Photographs of Harlem's Gardens and Open Spaces
by Adjunct Faculty Member Dennis Santella
Through Aug. 22 at Casa Frela Gallery
Photos by Dennis Santella from "The Fruitful Wound" exhibit
Frela Gallery presents "The Fruitful Wound," photographs
of Harlem's gardens and open spaces by MCCC adjunct faculyt member Dennis
Santella. On exhibit since July 18, the show runs through August 22, 2009.
The gallery is located at 47 W. 119th Street, NY, NY.
For a full year, Santella has been searching out and photographing gardens and green places across Harlem using a special panoramic camera manufactured by Siciliano Camera Works of Brooklyn. His large richly detailed gelatin silver prints draw on the improvised beauty of Harlem's open spaces -- from cultivated areas such as community gardens, to empty lots, and neglected border areas where plants struggle to survive.
Dennis had lived in and around Harlem for eight years, when his girlfriend Barbara, now wife, moved to 117th Street and Frederick Douglass Boulevard. Next to her building was an empty lot, home to some stray cats, flourishing weeds and a spindly tree. Every few months men would cut the lock from the lot's gate, level everything but the tree -- grown too large for their trimmers -- and put up a new lock. Watching this cycle of growth and destruction from the apartment window, Dennis and Barbara thought of sneaking in and planting vegetables and flowers. They soon learned about the community gardens of the area, and found that the same impulse to make use of neglected land had launched many of the gardens.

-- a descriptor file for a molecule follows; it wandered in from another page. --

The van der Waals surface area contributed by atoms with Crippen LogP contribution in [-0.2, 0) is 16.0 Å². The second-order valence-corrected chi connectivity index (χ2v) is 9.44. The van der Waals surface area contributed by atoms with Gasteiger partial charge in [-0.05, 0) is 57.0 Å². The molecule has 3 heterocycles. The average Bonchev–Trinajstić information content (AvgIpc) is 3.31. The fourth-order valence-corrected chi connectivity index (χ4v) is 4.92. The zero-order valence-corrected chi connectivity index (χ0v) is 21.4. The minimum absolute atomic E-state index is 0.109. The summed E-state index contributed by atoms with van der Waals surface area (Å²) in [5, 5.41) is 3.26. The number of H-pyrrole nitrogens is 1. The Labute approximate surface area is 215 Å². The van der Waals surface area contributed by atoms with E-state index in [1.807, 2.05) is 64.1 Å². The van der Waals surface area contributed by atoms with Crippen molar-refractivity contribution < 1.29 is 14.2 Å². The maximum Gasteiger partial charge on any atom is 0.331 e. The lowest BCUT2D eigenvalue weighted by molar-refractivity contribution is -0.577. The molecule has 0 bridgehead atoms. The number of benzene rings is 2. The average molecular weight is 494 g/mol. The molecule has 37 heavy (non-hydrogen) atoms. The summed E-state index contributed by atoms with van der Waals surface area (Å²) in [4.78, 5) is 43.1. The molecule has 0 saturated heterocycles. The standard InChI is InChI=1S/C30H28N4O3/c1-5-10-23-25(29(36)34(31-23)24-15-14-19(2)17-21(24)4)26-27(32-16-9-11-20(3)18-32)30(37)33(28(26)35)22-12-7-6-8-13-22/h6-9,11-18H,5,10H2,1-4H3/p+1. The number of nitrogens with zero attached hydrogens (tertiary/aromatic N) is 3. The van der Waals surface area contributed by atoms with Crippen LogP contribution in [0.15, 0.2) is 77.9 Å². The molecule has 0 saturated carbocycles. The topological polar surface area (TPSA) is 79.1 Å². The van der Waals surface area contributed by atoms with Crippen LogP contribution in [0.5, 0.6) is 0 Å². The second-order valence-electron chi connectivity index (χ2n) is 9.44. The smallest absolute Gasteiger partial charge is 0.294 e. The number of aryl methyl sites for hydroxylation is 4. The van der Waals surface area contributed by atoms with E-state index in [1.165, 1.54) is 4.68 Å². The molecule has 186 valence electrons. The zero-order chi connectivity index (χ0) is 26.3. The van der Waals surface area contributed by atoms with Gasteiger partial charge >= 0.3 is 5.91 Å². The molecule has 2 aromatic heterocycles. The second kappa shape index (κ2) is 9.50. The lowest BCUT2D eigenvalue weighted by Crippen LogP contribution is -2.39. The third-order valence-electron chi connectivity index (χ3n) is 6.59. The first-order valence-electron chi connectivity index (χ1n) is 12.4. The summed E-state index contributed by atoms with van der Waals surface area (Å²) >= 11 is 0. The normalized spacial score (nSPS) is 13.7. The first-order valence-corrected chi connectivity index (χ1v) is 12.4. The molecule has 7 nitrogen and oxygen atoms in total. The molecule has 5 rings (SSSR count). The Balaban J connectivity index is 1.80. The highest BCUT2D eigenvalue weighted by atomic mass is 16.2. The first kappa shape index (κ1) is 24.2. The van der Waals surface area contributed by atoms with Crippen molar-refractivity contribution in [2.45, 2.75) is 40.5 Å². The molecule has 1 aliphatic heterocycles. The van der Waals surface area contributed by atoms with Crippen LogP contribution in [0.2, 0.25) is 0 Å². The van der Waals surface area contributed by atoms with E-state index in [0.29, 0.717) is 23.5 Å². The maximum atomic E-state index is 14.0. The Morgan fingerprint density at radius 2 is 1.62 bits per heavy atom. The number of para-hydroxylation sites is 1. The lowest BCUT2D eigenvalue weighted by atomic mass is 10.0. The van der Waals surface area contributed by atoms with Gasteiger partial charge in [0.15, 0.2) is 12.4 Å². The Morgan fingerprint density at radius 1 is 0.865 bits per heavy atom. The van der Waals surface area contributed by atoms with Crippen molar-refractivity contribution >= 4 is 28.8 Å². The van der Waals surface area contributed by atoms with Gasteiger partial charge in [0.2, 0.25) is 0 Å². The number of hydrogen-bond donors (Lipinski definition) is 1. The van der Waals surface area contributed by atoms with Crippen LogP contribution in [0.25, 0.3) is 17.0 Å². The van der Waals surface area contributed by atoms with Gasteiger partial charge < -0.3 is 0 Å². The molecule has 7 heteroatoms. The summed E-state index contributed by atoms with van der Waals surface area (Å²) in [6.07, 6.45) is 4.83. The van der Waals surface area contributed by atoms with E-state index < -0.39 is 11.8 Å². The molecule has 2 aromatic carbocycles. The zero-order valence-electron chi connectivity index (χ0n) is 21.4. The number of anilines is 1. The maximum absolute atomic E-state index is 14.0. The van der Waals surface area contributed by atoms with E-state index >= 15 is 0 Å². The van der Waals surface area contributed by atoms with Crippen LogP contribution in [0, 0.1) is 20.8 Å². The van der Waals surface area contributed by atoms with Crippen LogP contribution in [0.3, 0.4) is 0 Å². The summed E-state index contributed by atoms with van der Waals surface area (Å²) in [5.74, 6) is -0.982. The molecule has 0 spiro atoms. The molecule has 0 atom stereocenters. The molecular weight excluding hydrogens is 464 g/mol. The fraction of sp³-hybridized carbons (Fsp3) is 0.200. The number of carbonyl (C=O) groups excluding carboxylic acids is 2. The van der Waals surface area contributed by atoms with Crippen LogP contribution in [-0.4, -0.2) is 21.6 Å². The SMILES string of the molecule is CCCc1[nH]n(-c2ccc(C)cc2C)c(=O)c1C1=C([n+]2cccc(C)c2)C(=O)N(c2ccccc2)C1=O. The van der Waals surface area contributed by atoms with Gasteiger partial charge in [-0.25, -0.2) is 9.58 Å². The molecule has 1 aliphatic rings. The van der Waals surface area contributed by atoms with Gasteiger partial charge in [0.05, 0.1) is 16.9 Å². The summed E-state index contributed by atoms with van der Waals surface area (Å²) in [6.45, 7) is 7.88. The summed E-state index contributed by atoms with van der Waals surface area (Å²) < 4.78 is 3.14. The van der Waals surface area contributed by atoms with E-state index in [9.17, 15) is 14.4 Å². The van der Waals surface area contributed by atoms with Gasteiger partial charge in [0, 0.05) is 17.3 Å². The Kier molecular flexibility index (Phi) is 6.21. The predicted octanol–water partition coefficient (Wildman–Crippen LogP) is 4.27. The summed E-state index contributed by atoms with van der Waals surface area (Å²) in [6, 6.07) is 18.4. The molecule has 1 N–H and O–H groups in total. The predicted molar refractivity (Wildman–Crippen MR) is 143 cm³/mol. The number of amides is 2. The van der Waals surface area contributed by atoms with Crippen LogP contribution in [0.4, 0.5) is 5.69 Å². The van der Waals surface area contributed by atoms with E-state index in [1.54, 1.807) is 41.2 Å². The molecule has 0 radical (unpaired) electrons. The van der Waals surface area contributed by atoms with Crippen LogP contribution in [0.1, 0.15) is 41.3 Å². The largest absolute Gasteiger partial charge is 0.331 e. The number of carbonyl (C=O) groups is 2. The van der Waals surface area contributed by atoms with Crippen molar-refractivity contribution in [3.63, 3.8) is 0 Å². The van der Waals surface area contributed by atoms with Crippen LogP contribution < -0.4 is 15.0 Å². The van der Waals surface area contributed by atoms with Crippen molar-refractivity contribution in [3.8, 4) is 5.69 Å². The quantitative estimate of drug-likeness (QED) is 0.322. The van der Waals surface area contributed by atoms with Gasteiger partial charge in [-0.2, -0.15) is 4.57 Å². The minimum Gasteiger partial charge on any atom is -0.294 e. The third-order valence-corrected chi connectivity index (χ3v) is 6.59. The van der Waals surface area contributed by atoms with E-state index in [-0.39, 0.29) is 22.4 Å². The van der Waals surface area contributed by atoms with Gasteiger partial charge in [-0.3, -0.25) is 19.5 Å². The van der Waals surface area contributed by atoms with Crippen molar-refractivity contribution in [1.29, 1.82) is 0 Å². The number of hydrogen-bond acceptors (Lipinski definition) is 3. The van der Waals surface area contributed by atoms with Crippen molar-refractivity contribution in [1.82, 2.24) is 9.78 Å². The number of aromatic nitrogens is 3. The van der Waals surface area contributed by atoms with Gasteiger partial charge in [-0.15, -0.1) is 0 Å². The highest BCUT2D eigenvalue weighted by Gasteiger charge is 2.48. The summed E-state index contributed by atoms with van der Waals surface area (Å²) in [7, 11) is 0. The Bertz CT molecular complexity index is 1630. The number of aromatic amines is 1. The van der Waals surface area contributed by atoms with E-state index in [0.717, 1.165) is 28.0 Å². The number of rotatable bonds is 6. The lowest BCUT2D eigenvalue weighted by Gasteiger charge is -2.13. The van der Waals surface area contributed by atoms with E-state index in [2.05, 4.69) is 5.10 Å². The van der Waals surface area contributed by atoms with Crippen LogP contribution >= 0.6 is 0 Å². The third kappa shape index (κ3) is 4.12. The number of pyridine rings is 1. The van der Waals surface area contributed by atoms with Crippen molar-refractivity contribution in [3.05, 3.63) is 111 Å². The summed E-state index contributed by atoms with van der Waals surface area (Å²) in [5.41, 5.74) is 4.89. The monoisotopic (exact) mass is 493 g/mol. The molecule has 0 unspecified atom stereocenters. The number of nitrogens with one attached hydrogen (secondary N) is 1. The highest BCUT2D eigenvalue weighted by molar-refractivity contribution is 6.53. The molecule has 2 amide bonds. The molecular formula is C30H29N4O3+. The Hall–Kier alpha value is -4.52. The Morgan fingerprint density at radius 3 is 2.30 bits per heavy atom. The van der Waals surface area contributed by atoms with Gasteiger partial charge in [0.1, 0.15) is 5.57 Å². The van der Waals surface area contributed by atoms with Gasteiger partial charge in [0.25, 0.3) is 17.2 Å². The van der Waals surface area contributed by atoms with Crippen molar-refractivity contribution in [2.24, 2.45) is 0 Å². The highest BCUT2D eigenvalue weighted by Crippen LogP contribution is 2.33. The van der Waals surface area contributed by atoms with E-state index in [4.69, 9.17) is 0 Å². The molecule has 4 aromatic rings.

The community gardening movement took root in the late 1970s when New York City made the decision to abandon large amounts of land that it could not afford to maintain. Faced with these neglected plots -- often sites of drug use, dumping, or worse -- locals took over the areas and cultivated them. Where urban blight might have flourished, gardens were planted. Shaped by the resources and histories of the participants, each garden manifests a complex set of physical, psychological, and social conflicts and compromises.
Today, these gardens are a rare refuge from the city's asphalt and stone. But with development money pouring into Harlem and Columbia University's ongoing Manhattanville project, these sites are disappearing. While some gardens have been taken over by the city or purchased and protected by non-profit organizations, empty lots are now carefully fenced off, and many gardens have been replaced with buildings.
Learn more about Casa Frela Gallery here.